(Soundbite of Rand Paul ad)

Unidentified Announcer: Rand always puts patients first. That's why he opposes the Obama-Pelosi health-care scheme, which puts Washington bureaucrats in charge, destroying the doctor-patient relationship...

ROVNER: By Election Day, Republicans retook the House and gained six seats in the Senate. And they vowed to make undoing the health law the centerpiece of their agenda.

For now, public opinion has not - as Democrats predicted - taken a big bounce upward as the new benefits began to take effect during the fall. But neither has it taken a big nosedive, despite the barrage of negative advertising.

Drew Altman is president of the nonpartisan Kaiser Family Foundation. It's been conducting monthly polling on the public's view of the health law.

Mr. DREW ALTMAN (President, Kaiser Family Foundation): Actually, if you look back, the public was split. And this was a divisive issue before the legislation passed; it was split during the legislative debate; and it remains split today. And it has been divided on pretty traditional partisan and ideological grounds.

ROVNER: Interestingly, though, polls show that while support for the law overall is weak, support for many of its specific provisions, even among Republicans, is quite strong.

Sociologist Skocpol says there's a longstanding academic explanation for that.

Prof. SKOCPOL: Americans are ideological conservatives but operational liberals. That's been an established principal in political science, and the study of American public opinion, for 50 years.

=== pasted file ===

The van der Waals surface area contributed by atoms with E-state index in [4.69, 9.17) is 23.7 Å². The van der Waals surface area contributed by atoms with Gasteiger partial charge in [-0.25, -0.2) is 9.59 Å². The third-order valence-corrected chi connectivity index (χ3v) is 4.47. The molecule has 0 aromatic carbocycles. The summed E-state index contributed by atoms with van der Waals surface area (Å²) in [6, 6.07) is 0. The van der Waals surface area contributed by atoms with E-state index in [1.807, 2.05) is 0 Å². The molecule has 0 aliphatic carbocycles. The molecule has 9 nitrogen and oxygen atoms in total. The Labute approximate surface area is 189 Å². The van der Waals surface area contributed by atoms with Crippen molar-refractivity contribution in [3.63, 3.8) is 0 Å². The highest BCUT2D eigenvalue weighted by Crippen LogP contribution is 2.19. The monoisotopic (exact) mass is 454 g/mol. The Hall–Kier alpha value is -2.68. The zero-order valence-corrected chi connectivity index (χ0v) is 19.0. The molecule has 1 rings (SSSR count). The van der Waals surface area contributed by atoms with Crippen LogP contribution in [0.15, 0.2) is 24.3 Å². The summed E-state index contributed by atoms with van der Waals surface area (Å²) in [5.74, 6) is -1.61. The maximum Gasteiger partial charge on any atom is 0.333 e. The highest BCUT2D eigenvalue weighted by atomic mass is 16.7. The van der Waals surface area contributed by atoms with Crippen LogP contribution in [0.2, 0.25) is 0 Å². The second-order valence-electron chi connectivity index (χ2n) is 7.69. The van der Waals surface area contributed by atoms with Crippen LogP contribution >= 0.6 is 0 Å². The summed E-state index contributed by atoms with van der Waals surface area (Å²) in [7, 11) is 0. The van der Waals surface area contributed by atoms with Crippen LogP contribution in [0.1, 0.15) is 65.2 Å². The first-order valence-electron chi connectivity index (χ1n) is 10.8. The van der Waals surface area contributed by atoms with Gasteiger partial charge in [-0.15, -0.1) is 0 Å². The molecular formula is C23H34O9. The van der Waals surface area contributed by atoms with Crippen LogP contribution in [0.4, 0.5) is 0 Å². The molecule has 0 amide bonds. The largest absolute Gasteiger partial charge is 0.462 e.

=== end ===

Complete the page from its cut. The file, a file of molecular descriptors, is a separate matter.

ROVNER: She says that means if you ask people if they prefer the government or the market to tell individuals what to do, they will always give the more conservative answer.

Prof. SKOCPOL: But if you ask Americans specific things: Do you want aid for the poor to buy affordable health insurance? Do you want tax credits for small business to help them insure their employees? They will always give the more liberal answer.

ROVNER: Meanwhile, Skocpol says she thinks that Republican vows aside, it will be very difficult to make the new health law go away.

Ms. SKOCPOL: Now, that's not to say that there can't be all kinds of mischief and delay in carrying through the intended combination of cost, controls and expanded coverage.

ROVNER: Meaning that the new Republican House next year will hold lots more hearings, and take lots of votes, to try to un-fund parts of the law. And more judges may declare the individual insurance requirement in the bill unconstitutional. But experts say the more new benefits the law - become entrenched, the harder they will be to take back.

Julie Rovner, NPR News, Washington.

Copyright © 2010 NPR. All rights reserved. No quotes from the materials contained herein may be used in any media without attribution to NPR. This transcript is provided for personal, noncommercial use only, pursuant to our Terms of Use. Any other use requires NPR's prior permission. Visit our permissions page for further information.

NPR transcripts are created on a rush deadline by a contractor for NPR, and accuracy and availability may vary. This text may not be in its final form and may be updated or revised in the future. Please be aware that the authoritative record of NPR's programming is the audio.

Comments

 

Please keep your community civil. All comments must follow the NPR.org Community rules and terms of use, and will be moderated prior to posting. NPR reserves the right to use the comments we receive, in whole or in part, and to use the commenter's name and location, in any medium. See also the Terms of Use, Privacy Policy and Community FAQ.